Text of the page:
Captain Kid Volume 1: Super-People Problems
Written by: Tom Peyer & Mark Waid
Art by: Wilfredo Torres
Colors by: Kelly Fitzpatrick
Covers by: Wilfredo Torres & Kelly Fitzpatrick
Published by: Aftershock Comics
A review by Stacy Dooks
Ever since I was a little kid (which was around the time they’d unveiled Wheel 1.0) I’ve always been a fan of Captain Marvel/Shazam. The concept of the young boy who says a magic word and is transformed into a powerful adult was an appealing one to six year-old Stacy as he enjoyed the Shazam! cartoon from Filmation in the halcyon year of 1982. Thirty-five years later (ouch) we find our hero enjoying Captain Kid for the exact inverse reason: a middle–aged man who can transform into a powerful young hero. Interesting how one little tweak to a concept can suddenly provide a whole new perspective on things.
Chris has just celebrated his 45th birthday, but his life leaves a lot to be desired. His job as a music editor at a local magazine is in jeopardy as print media continues its slow death, his father’s health is a continued source of worry, and he’s still hurting from a messy divorce and the loss of his mother. To top it all off, he’s suddenly discovered he has the ability to transform into a younger man who’s able to fly, is super-strong, and is the embodiment of his childhood dreams. A mysterious young woman named Helea with similar abilities informs him that he’s been charged to save the world from the machinations of the Mysterious Serpent, but the clock is ticking. They’ve only got until 1986 or the world as we know it is doomed.
The best compliment I feel I can pay Captain Kid is that for a book set in the present day it feels like a 1980s property. I could easily see the good Captain rubbing shoulders with THE GREATEST AMERICAN HERO or THE LAST STARFIGHTER in terms of a solid ’80s action/sci-fi premise. Tom Peyer and Mark Waid are experienced hands at crafting a superhero origin; they know what works, what doesn’t, and how to strike a balance between lighthearted action-comedy and serious drama without having to heap on the angst. They also make the book quite funny, and when Chris described the villain’s nefarious weapon as a “Jack Kirby Machine”, my grin was ear to ear. They also manage to work in some pretty powerful emotional beats into what appears at first glance to be nothing more than a light bit of wish-fulfilment fantasy. There’s a moment with Chris’ father that hits like a punch to the stomach.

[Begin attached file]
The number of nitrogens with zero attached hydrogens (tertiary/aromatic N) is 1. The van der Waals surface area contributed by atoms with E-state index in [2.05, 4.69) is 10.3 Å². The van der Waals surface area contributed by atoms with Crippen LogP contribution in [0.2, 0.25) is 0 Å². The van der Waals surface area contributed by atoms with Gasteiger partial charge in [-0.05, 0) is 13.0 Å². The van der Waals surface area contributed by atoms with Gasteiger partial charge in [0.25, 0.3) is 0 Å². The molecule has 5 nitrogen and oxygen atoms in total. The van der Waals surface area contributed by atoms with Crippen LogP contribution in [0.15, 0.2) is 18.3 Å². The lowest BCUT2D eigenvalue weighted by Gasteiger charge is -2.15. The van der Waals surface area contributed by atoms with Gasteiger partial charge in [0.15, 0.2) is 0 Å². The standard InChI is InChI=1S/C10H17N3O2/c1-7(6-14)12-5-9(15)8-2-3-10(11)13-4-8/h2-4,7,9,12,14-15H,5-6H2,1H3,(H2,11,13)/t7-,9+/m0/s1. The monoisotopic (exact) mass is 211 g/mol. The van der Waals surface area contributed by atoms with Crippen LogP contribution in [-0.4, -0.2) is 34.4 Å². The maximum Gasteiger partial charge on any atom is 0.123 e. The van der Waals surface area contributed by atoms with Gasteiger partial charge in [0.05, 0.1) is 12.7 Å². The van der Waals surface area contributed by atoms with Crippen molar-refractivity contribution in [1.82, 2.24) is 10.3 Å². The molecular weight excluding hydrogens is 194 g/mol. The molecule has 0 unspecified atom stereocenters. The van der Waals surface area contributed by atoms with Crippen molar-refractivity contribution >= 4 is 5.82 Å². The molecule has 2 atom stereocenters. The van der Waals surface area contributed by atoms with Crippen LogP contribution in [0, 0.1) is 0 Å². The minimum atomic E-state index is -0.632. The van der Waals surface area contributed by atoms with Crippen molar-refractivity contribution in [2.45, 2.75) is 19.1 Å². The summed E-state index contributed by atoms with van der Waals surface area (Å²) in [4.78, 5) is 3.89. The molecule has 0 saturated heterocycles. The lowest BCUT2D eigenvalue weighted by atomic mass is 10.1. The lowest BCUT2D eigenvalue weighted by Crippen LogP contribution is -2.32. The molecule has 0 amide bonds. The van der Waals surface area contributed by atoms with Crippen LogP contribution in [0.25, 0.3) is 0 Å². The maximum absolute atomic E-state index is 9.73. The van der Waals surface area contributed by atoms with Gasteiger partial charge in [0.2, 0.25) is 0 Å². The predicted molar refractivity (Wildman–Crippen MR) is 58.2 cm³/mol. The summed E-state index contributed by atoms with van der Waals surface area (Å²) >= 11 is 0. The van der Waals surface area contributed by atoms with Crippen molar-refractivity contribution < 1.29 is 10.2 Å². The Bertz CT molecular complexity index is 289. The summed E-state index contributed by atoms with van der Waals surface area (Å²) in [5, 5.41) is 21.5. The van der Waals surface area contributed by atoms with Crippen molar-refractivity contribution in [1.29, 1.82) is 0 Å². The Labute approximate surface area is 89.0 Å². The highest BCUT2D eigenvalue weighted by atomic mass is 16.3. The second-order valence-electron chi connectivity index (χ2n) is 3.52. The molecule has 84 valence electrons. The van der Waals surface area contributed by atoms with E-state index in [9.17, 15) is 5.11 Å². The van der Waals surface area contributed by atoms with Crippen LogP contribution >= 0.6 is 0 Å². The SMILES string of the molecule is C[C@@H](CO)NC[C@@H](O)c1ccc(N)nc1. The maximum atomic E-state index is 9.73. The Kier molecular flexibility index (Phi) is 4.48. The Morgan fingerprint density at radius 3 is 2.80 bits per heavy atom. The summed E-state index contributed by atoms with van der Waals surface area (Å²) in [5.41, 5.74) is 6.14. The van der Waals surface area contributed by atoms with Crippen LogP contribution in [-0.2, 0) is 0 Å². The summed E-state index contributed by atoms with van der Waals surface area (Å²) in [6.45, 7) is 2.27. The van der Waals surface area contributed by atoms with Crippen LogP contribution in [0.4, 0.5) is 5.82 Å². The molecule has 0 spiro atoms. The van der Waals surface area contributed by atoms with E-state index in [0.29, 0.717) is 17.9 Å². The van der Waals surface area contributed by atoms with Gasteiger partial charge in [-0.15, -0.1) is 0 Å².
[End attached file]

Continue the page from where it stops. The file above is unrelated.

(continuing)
The art is wonderful, but Wilfredo Torres is always a hallmark of quality. He manages to convey humor, pathos, and action with a deft hand and I place the ’80s-feeling aesthetic largely at his feet. Every character had a distinctive look, and his command of action and scale was smooth and easy to follow. I also love how his designs for Chris and Kid have a similar through line, as well as his designs for the Kirby-esque villain tech. He got a chance to really cut loose and go full superhero, and it’s clear he’s having a blast. Kelly Fitzpatrick’s colors deserve high praise as well, for really making the artwork pop and bring the mundane/epic contrasts to the fore.
The best compliment I can pay the series’ first outing is that it definitely leaves you wanting more. The ending is self-contained enough to have this be the hero’s sole outing, but also open-ended enough to allow for the possibility of further adventures. I’m hopeful the latter proves true, because this is a character and a world I wouldn’t mind revisiting.
Buy it. If you like a nice blend of action and comedy with a lot of heart, this is right up your alley. It also makes for a great gift for people who might enjoy superheroes in movies or television, but might be intimidated about making the jump to comics. Peyer, Waid, and Torres have created a fun and enjoyable superhero character and I can’t wait for more. Recommended.
Captain Kid Volume 1 will be out on June 20, 2017.